The Federal Reserve Board (FED) is often praised or condemned by many, both in the General Public and in Government.  But, few actually know what the FED’s Mission is, what it does or how it manages the Economy.  As we saw during the Great Recession (2007-2009), the FED might have saved the Economy–of both the U.S. and the World.  Forget about Lehman’s bankruptcy, if the U.S. went down, surely Armageddon might have followed.  That could have truly been worse than 1929.

As I have Posted before, the FED is actually part of the Federal Government; but, the twelve Federal Reserve Banks are each independently-owned.  The geographic organization of the FED, established 100 years ago, is apparently somewhat outdated. Somehow or other, however, all the parts do seem to work well together.

The linked WonkBlog article, by Neil Irwin, in the Washington Post, shows the composition of the twelve Federal Reserve Districts as they are today–just as they were when the FED was established by Congress in 1913.  It also reflects how the organization appears, given today’s demographic,

As the article points-out, there are two reasons for the idiosyncrasies in the organization: Time and Politics.  Granted, New York City should always play a key role at the FED due to its position as the Nation’s Financial Capital.  Likewise, Chicago would always be in the mix due to its regional population as well as its role as a secondary center of financial activity.  But, why doesn’t Florida, as one of the most populace states not have a regional Bank, or Charlotte rather than Richmond?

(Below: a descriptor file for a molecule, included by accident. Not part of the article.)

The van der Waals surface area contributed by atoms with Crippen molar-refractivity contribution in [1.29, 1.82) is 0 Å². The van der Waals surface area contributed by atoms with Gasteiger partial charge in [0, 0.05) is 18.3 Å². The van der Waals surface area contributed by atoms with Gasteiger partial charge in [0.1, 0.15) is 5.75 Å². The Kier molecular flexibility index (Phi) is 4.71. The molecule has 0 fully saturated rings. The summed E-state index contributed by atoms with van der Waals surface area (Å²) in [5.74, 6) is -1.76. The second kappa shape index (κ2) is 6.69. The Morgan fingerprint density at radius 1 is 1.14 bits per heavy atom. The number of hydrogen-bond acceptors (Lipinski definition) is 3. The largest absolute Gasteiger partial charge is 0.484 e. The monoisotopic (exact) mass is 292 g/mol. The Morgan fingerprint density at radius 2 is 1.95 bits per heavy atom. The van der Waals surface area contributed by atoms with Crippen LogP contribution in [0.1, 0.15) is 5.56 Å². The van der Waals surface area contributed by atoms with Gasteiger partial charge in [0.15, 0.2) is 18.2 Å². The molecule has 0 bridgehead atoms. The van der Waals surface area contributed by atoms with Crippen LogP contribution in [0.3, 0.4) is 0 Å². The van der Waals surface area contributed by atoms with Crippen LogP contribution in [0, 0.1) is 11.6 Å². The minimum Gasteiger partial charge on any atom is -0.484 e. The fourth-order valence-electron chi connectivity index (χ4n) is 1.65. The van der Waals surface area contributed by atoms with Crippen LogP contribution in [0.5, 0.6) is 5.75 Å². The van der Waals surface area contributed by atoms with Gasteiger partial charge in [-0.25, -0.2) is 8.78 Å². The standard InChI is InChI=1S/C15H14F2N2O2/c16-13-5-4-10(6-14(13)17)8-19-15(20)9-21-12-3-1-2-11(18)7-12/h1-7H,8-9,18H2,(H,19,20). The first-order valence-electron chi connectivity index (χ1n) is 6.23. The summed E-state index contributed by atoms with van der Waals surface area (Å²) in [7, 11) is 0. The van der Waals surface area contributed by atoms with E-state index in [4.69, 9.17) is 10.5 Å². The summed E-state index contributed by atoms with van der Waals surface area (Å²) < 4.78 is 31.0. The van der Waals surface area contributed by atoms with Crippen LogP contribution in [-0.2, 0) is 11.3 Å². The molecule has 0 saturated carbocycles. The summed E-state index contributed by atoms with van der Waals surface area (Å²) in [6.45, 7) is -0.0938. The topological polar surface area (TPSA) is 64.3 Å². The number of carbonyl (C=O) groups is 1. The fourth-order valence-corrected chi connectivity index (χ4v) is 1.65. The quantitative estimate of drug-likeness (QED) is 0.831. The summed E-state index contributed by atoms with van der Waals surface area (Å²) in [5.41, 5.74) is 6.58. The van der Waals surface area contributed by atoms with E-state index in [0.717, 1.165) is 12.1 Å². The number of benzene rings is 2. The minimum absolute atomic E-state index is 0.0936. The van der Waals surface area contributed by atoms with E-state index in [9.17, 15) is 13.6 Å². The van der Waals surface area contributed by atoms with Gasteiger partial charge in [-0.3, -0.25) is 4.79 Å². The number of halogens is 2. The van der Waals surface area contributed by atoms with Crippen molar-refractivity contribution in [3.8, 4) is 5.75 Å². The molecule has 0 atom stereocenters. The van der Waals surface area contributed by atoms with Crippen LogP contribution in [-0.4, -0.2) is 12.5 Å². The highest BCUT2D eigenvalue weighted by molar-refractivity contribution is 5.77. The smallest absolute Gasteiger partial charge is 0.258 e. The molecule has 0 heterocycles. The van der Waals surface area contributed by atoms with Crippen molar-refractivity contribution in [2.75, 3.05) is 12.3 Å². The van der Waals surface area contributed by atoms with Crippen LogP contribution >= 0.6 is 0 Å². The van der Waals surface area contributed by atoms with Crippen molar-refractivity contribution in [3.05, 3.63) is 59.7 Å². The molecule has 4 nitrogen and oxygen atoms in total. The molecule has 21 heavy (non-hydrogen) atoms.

Back in 1913, the FED’s San Francisco Bank represented just six percent of the Nation’s population.  Given the Westward expansion, however, that’s now approximately 19%.  The Minneapolis Bank currently represents just three percent, down from four percent in 1913.  It’s still the smallest Federal Reserve District.  Are changes due?

Josh Zumbrun, at Bloomberg, took a crack at updating the current map of the FED Districts.  Also, let’s assume that we do not need to provide for further population shifts or inconsistencies.  Now, consider the Politics:  is Senate Majority Leader Harry Reid (D-NV) going to permit the Zumbrun-proposed FED Bank, for the Southwest Region, going to be in Phoenix, rather then Las Vegas? Likewise, would Speaker John Boehner (R-OH) allow the closure of Cleveland’s Bank.  So, Politics is still in the mix.

Lastly, in this Electronic Age of \Video-conferencing and the Internet, does it really matter whether a colleague is down-the-hall or across-the-Country?  In the Corporate World, people on different continents collaborate on projects.  And hey, as much as I hate airline travel nowadays, face-to-face meetings can still be arranged easily enough.  Also, FRB branch offices can always be opened to fill-in for new centers of population or economic activity that are underrepresented.



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